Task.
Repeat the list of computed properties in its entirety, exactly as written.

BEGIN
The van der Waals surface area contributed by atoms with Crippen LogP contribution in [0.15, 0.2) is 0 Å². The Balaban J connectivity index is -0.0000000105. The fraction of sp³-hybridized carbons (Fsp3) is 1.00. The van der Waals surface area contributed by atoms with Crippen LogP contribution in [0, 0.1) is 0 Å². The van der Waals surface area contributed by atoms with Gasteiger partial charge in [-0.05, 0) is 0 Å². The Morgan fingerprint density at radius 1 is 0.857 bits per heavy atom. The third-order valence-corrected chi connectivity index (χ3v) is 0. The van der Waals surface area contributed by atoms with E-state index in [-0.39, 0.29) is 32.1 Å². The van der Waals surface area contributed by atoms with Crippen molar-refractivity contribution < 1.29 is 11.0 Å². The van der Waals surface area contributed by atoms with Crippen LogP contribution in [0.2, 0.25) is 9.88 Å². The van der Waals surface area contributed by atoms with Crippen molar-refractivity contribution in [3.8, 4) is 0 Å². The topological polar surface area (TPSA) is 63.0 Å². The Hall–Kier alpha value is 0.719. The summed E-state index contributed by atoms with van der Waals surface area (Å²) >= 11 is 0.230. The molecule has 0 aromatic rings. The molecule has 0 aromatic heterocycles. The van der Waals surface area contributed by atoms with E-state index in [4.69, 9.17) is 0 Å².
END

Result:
The van der Waals surface area contributed by atoms with Crippen LogP contribution in [0.15, 0.2) is 0 Å². The Balaban J connectivity index is -0.0000000105. The fraction of sp³-hybridized carbons (Fsp3) is 1.00. The van der Waals surface area contributed by atoms with Crippen LogP contribution in [0, 0.1) is 0 Å². The van der Waals surface area contributed by atoms with Gasteiger partial charge in [-0.05, 0) is 0 Å². The Morgan fingerprint density at radius 1 is 0.857 bits per heavy atom. The third-order valence-corrected chi connectivity index (χ3v) is 0. The van der Waals surface area contributed by atoms with E-state index in [-0.39, 0.29) is 32.1 Å². The van der Waals surface area contributed by atoms with Crippen molar-refractivity contribution < 1.29 is 11.0 Å². The van der Waals surface area contributed by atoms with Crippen LogP contribution in [0.2, 0.25) is 9.88 Å². The van der Waals surface area contributed by atoms with Crippen molar-refractivity contribution in [3.8, 4) is 0 Å². The topological polar surface area (TPSA) is 63.0 Å². The Hall–Kier alpha value is 0.719. The summed E-state index contributed by atoms with van der Waals surface area (Å²) >= 11 is 0.230. The molecule has 0 aromatic rings. The molecule has 0 aromatic heterocycles. The van der Waals surface area contributed by atoms with E-state index in [4.69, 9.17) is 0 Å².